As many people know, Quebec City is topographically challenging. Which is an understatement if you’re elderly, disabled or otherwise disheartened by the idea of having to traverse an urban area almost exclusively by stairs and hills.

Moving from the upper to the lower parts of the old town, meanwhile, require navigating a series of steep wooden stairways lined with shops and restaurants. It’s all pretty beautiful. But as the stairs crowd with people, the entire experience can get a little overwhelming – and that’s not counting what they must be like in during an icy, slushy and snowy Canadian winter.

The stairs have such a reputation, their original name escalier Champlain (“Champlain Stairs”) has been replaced by the more humorous (and, I suspect, honest) escalier casse-cou – literally, the Breakneck Stairs.

(It’s worth noting that the Breakneck Stairs are just one out of several flights of stairs and hills one needs to ascend/descend to make the trek from the upper to the lower parts of the city. These stairs can present as much of a challenge to pedestrians as the Breaknecks.)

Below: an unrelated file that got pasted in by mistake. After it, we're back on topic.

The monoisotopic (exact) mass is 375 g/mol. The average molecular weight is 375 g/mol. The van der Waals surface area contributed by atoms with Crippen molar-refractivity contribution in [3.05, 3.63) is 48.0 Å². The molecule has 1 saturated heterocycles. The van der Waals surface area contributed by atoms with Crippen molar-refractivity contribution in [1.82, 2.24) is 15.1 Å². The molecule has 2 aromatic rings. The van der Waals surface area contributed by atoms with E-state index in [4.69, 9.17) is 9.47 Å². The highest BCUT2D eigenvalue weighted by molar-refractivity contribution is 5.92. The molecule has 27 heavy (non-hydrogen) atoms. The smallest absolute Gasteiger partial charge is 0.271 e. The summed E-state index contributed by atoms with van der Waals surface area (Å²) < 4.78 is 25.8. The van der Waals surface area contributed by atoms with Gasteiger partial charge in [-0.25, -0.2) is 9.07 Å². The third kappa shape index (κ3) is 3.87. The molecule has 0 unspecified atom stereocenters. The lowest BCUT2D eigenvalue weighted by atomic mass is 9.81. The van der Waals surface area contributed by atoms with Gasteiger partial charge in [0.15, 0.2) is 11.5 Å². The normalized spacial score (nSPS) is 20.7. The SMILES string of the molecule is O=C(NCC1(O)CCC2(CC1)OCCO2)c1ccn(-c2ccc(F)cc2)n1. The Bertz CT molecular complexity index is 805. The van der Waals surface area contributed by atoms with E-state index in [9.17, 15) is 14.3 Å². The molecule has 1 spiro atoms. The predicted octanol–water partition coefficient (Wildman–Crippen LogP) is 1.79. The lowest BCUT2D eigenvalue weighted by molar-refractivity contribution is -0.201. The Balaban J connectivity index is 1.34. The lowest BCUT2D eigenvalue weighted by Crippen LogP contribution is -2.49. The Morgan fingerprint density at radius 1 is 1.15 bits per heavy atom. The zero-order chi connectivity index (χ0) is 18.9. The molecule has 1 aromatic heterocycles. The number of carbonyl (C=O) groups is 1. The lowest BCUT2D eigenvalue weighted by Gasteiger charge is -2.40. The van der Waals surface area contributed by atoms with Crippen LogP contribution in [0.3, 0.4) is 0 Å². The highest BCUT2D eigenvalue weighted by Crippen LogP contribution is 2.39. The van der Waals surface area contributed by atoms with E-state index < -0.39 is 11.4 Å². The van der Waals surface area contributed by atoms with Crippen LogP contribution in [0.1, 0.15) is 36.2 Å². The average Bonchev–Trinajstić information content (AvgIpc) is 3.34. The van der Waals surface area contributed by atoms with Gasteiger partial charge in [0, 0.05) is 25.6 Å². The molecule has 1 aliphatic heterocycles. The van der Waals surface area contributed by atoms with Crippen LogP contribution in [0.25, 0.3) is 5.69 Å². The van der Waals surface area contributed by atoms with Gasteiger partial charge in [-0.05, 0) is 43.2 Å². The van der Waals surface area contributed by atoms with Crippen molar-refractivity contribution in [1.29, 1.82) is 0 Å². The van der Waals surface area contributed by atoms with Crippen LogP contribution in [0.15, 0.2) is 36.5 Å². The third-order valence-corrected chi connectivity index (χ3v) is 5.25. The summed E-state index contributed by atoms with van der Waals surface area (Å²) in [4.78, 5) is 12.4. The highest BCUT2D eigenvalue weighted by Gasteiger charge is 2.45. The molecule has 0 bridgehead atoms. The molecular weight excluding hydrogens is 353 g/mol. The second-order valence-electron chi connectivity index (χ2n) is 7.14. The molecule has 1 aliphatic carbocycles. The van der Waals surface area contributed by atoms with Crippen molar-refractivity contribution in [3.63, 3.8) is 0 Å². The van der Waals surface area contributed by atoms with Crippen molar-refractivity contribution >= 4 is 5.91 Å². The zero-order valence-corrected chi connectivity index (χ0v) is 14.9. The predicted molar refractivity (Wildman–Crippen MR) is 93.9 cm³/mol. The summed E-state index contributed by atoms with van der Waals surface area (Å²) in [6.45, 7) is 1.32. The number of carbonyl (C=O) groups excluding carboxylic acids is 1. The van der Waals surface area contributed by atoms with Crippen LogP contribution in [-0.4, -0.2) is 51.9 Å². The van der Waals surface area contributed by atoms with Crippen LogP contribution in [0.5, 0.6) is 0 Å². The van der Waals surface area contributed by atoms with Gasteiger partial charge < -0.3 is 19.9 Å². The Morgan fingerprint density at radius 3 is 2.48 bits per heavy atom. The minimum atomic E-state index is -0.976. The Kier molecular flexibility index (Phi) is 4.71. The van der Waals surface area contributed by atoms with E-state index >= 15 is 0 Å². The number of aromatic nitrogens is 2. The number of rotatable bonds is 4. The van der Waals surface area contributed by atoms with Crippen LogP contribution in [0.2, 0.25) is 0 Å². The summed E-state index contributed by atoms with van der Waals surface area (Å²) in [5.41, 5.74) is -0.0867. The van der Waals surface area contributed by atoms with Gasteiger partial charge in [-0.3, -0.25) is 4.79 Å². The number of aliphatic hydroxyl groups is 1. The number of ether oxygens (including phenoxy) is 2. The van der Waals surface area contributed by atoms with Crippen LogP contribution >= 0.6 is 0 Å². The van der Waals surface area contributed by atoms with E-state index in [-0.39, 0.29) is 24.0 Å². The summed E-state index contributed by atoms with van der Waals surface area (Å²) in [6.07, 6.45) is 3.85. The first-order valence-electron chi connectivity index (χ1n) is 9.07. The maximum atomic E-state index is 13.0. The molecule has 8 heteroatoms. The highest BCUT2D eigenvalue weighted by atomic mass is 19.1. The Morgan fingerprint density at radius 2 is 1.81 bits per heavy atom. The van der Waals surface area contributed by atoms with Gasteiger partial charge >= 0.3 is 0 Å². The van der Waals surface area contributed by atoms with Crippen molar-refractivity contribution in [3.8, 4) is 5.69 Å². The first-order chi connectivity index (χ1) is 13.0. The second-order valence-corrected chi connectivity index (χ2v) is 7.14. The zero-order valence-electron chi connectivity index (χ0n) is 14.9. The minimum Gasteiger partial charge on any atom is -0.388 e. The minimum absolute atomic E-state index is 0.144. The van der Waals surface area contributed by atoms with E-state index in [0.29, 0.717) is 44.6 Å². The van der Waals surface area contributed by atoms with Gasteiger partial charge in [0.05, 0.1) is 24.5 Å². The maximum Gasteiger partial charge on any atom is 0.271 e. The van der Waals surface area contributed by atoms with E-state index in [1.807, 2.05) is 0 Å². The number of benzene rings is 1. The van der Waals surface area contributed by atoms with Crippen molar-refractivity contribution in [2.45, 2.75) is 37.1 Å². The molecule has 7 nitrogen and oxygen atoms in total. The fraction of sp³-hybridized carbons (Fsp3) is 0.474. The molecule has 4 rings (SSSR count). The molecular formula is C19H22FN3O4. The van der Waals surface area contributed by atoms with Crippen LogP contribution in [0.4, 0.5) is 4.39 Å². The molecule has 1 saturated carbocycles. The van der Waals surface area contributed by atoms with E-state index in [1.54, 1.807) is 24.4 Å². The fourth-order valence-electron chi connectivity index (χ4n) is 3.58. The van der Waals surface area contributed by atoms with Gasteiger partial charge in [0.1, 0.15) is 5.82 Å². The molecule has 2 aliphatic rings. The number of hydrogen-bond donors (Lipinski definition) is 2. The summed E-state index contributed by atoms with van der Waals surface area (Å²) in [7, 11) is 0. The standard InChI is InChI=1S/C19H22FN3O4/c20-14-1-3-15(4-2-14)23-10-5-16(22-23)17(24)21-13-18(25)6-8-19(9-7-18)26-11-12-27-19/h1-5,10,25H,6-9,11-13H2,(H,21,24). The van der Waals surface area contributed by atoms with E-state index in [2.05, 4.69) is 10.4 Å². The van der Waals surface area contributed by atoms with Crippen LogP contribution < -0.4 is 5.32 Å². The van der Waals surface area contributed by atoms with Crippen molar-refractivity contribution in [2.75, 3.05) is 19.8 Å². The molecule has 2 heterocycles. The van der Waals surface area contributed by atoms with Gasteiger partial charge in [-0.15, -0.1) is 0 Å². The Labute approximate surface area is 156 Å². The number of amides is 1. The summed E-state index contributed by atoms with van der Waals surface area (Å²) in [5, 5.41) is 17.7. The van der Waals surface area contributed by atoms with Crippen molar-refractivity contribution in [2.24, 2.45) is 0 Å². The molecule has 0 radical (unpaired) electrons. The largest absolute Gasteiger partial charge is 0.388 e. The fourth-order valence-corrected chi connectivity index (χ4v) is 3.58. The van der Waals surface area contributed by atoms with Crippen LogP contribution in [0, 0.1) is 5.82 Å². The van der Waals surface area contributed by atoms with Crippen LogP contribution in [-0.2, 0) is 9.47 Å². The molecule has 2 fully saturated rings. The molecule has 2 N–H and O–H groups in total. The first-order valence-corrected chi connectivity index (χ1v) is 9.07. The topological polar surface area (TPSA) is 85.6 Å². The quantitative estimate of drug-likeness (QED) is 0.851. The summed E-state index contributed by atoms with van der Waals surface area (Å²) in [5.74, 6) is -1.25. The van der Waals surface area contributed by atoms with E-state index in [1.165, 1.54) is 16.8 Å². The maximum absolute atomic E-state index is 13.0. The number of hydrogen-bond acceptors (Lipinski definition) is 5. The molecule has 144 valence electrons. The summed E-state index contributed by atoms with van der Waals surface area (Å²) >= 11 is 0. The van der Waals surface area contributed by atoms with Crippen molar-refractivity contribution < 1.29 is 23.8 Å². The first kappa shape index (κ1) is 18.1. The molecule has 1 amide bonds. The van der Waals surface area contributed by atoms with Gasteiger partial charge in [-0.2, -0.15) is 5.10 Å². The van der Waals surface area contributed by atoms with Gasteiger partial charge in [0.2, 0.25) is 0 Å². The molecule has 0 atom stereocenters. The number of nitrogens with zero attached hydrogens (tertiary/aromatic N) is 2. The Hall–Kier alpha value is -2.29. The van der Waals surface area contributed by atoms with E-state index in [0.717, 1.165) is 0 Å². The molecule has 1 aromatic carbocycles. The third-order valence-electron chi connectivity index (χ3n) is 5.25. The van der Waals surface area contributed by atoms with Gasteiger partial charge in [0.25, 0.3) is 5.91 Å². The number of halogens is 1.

There is, however, another option: The Funiculaire.

Stretching almost exactly from the base of the Breakneck Stairs to to their destination outside the Chateau Frontenac, the Quebec City Funiculaire links the two halves of the city with a convenient, short connection. At only 64m in length, and with an almost completely vertical inclination, this system is more inclined elevator than funicular, but that’s just semantics and not really the point.

The Quebec City Funicular. Public or Private Transit? Image by flickr user jacdupree.

The point is this: At a one-way fare of $2.00 CAD (roughly the same in American) the Quebec City Funiculaire isn’t cheap. It’s not something your average joe could afford to use each day in each direction – unless, of course, that was the public transit they required.